The US State Department said North Korea's views, set out in a long statement on Tuesday, did not match the agreement signed in Beijing on Monday. 

China asked all sides to fulfil their promises. Seoul said it would take the lead role in bridging the gap between the US and North Korean views. Japan saw a possible negotiating ploy.
   
"We must watch North Korea closely to see if there is really a fundamental difference on that point," Japanese chief cabinet spokesman Hiroyuki Hosoda said.

"If we are completely at odds, that will mean going back to the beginning. But we do not believe that is the case." 
    

"The US should not even dream of the issue of the DPRK's dismantlement of its nuclear deterrent before providing LWRs"

North Korea Foreign Ministry

The six countries, also including Russia, had agreed on Monday to a set of principles on winding up Pyongyang's nuclear programme in return for aid and recognition of its right to a civilian nuclear programme.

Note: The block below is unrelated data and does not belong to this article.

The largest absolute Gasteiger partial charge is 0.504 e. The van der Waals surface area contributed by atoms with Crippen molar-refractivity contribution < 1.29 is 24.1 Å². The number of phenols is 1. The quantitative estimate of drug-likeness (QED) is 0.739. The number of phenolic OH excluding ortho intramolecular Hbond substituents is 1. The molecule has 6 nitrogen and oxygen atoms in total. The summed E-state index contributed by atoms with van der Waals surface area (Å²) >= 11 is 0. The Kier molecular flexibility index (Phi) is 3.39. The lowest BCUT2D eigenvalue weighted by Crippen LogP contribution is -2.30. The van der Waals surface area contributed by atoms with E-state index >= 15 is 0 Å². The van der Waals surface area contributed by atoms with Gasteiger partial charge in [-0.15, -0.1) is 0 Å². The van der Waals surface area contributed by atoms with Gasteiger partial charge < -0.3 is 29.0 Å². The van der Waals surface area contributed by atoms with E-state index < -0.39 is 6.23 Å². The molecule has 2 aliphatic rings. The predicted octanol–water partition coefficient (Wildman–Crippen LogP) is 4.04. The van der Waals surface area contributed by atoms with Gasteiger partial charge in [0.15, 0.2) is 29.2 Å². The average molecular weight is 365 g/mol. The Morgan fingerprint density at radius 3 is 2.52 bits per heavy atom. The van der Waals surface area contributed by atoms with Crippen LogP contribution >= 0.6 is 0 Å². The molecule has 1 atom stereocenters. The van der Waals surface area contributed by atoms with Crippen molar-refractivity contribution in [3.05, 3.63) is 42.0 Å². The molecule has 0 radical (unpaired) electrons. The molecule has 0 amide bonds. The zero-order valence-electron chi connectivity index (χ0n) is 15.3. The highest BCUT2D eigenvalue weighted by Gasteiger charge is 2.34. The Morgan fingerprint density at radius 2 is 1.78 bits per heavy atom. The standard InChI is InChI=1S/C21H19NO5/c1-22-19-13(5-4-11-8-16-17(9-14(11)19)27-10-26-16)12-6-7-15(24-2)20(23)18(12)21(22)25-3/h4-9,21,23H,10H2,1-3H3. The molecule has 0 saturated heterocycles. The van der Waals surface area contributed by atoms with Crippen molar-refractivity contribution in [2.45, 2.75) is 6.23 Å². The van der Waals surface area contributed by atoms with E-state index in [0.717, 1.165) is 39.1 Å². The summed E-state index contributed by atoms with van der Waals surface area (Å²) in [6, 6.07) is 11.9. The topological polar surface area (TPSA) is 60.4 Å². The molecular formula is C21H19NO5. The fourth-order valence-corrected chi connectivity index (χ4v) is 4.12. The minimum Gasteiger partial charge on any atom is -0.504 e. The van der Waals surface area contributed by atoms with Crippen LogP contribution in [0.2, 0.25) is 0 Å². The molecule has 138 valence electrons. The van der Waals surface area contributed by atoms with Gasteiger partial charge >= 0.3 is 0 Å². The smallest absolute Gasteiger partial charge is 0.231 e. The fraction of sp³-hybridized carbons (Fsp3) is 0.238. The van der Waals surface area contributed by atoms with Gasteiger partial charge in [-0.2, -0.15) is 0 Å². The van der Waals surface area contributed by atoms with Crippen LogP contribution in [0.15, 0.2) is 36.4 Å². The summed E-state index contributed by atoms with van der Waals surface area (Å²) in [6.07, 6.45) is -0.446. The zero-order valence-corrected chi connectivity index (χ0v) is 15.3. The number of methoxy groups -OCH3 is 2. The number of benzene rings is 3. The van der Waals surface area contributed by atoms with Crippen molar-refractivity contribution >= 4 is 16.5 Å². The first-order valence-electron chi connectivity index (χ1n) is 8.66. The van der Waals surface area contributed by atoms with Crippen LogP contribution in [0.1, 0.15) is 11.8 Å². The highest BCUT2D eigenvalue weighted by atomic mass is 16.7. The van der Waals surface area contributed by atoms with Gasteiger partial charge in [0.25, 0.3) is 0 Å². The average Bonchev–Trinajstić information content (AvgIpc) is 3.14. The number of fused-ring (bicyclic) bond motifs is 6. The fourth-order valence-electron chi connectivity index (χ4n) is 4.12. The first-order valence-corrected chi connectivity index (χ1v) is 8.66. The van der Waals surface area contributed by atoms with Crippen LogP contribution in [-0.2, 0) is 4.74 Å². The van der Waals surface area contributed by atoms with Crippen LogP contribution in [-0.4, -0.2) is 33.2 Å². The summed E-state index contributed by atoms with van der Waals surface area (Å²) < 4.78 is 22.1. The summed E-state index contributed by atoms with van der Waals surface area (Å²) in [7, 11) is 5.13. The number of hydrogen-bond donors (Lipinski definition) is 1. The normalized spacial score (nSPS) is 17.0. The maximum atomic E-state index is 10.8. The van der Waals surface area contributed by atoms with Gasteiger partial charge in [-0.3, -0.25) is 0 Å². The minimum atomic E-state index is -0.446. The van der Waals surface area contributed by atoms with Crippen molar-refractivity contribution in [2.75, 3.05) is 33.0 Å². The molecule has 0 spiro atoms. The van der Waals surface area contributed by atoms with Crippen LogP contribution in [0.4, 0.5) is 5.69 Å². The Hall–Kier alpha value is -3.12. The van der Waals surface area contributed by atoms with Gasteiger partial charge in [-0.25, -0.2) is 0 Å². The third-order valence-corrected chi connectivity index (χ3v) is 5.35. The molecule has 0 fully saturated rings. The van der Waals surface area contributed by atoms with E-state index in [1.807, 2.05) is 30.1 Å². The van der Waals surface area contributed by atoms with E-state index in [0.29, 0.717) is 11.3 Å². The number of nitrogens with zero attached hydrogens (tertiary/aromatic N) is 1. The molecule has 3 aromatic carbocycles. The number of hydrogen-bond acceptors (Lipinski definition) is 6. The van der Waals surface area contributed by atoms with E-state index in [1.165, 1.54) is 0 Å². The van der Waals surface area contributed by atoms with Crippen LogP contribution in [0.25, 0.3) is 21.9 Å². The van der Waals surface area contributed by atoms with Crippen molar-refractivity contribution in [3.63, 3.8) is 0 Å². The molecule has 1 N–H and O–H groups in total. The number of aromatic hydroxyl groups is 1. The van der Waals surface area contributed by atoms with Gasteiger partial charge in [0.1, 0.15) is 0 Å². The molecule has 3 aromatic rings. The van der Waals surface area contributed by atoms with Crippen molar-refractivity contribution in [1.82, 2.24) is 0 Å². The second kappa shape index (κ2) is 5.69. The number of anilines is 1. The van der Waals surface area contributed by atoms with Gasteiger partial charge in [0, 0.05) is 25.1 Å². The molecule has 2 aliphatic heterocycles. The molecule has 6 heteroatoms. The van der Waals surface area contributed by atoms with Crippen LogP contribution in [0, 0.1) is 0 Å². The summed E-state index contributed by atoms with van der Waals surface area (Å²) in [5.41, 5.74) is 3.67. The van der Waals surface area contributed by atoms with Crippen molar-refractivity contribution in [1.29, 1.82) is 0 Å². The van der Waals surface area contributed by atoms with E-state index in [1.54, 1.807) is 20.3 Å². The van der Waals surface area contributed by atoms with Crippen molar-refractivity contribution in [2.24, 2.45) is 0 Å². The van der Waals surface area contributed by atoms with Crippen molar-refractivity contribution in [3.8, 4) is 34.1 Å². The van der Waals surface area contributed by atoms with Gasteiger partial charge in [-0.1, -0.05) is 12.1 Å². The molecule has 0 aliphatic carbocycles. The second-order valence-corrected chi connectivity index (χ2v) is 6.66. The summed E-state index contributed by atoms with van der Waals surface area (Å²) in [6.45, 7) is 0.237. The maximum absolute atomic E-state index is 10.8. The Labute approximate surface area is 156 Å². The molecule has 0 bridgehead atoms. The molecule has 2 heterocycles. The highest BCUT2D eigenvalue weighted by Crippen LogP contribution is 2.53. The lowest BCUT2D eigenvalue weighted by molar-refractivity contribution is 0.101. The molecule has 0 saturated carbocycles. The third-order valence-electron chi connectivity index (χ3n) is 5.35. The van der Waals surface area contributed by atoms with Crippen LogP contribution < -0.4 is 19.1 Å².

The six agreed to discuss providing a light-water reactor "at an appropriate time".
   
But on Tuesday, the North Korea Foreign Ministry said in a  statement published by the official KCNA news agency: "The US should not even dream of the issue of the DPRK's dismantlement of its nuclear deterrent before providing LWRs (light-water reactors).

"This is our just and consistent stand as solid as a deeply rooted rock."
   
DPRK is short for the North's official name, the Democratic People's Republic of Korea.

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"It could be a lot of bluster," said one US official in Washington. But Tuesday's statement posed at least a challenge to a deal which delegates had applauded less than 24 hours earlier.

"This was obviously not the agreement they signed and we will see what the coming weeks bring"

Sean McCormack, spokesman,
US State Department

"This was obviously not the agreement they signed and we will see what the coming weeks bring," said US State Department spokesman Sean McCormack, referring to the gap before talks are set to resume in November. Japan took the same view.

Referring to its nuclear deterrent, North Korea's chief delegate, Vice Foreign Minister Kim Kye-gwan, told reporters in Beijing: "There will be no such thing as giving it up first." 
   
Back in Pyongyang, he said he hoped the North and Washington could take real action on the Beijing agreement.
   
Seoul said the North's overall comments were no surprise.
   
"North Korea and the United States may pull and push over the wording of 'appropriate time' but the South Korean government's role is to mediate," President Roh Moo-hyun's spokesman quoted him as saying.

Roh said the deal should open the gates to more economic aid to the impoverished North.